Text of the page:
In architect Daniel Coffey’s drawing of the Center for Jewish Life in Downtown Chicago, large panes of glass are all that stand between most of the building and the sky. “Glass, especially in the sun, evokes images of light and water and openness,” Coffey says of the design. “So even though different colored glasses are marking different sections of the building, the sense you get is not of a contained force but of boundless energy and life.”
Light, water, and life, with only the sky as the limit, seem to capture the essence of the Center for Jewish Life, a proposed 15,000 square foot full-service community center and synagogue in the heart of Downtown Chicago. The building will serve as a “nucleus around which the community will grow,” says Rabbi Meir Chai Benhiyoun, director of Chabad in Downtown Chicago and the driving force behind the building.
It’s an ambitious project that has garnered the support of a broad and diverse group of Chicagoans. Daniel Nack, general manager at Salvatore Ferragamo in Chicago and a member of the campaign committee, says he’s never seen a project draw this level of support from so many people. “The center will be filling a very real need. People are realizing that, and supporting it.”
Home to some 40,000 Jews, Downtown Chicago has no mikvah, very limited kosher facilities, and few synagogues. “All the shuls in the area combined, have seating capacity for perhaps 4,000,” Nack says. “That’s simply not enough.”
Since their arrival in Chicago in July of 1987, Rabbi Meir Chai Benhiyoun and his wife, Rivka, have made it their goal to “revive Jewish life Downtown.” They started out in an office in the Loop business district, opened a second location in a townhouse in Lincoln Park three years later, and relocated from there to a house in the Gold Coast neighborhood, where they are settled until the completion of the new center.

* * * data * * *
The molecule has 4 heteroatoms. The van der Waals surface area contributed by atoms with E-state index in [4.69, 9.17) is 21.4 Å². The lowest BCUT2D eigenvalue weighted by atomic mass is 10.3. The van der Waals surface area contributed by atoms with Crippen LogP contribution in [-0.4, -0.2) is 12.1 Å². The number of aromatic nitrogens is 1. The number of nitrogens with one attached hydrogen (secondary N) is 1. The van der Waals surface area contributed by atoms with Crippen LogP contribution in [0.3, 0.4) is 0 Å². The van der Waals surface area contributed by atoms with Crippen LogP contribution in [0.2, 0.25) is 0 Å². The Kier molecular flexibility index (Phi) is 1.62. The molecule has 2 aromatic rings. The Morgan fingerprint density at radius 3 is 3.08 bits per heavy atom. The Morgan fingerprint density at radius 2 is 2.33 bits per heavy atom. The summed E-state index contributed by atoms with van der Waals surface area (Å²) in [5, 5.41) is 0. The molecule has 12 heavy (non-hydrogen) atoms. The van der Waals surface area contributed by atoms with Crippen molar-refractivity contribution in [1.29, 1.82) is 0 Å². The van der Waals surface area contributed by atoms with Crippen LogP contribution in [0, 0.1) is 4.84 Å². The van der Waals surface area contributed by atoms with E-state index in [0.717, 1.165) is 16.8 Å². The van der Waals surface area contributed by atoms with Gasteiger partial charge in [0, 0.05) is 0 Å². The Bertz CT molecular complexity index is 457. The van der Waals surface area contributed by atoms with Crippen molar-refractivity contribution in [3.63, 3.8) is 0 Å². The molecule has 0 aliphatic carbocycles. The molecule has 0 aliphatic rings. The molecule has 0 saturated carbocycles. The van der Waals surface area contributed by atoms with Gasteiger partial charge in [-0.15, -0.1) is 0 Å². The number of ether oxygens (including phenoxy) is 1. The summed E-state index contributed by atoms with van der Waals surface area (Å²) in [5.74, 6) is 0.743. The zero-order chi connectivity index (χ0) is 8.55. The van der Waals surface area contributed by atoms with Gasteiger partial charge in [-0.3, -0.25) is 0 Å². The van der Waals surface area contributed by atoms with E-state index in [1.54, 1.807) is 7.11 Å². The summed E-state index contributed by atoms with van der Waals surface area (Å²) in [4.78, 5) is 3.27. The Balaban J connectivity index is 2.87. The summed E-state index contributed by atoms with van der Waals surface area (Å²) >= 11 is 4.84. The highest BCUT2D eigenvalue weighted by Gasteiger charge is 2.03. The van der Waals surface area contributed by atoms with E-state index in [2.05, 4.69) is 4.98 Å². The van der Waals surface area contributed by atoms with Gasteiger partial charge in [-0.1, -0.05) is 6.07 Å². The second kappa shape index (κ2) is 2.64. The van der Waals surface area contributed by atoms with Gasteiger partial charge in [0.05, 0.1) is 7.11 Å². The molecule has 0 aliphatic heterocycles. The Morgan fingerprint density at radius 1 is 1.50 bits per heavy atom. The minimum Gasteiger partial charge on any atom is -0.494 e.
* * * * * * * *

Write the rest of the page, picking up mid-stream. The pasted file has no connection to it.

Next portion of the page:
As it turned out, Jewish revival in Downtown Chicago was not only an item on their agenda; it was also in the plan of the man who would become the strongest proponent of the campaign for the center, Chicago’s Mayor, Richard M. Daley.
“The mayor’s agenda since his election in ’89 has been to improve the Downtown area and bring families back in, where many had been moving to the suburbs,” says Illinois State Senator Ira Silverstien, who is on the campaign committee for the building. “He sees religious groups as instrumental in this project because they improve the area and bring families in.”
The mayor, who met with Rabbi Benhiyoun soon after the latter’s arrival in Chicago and struck up a friendship which continues to this day, has been a strong supporter of Chabad’s activities in Downtown since the very beginning, Benhiyoun says.
Calling Chabad in Downtown Chicago “a beacon of light and hope for this city,” the mayor told the crowd at a 1994 Chabad dinner that he believes “spiritual needs are being met in this community and will be met [through Chabad’s work]. Chabad is dedicated to the reawakening of Jewish life in Chicago—this is what makes a city,” he said.
The very next day, Benhiyoun recalls, he got a call from the mayor, who wanted to know, “What can the city do for you?”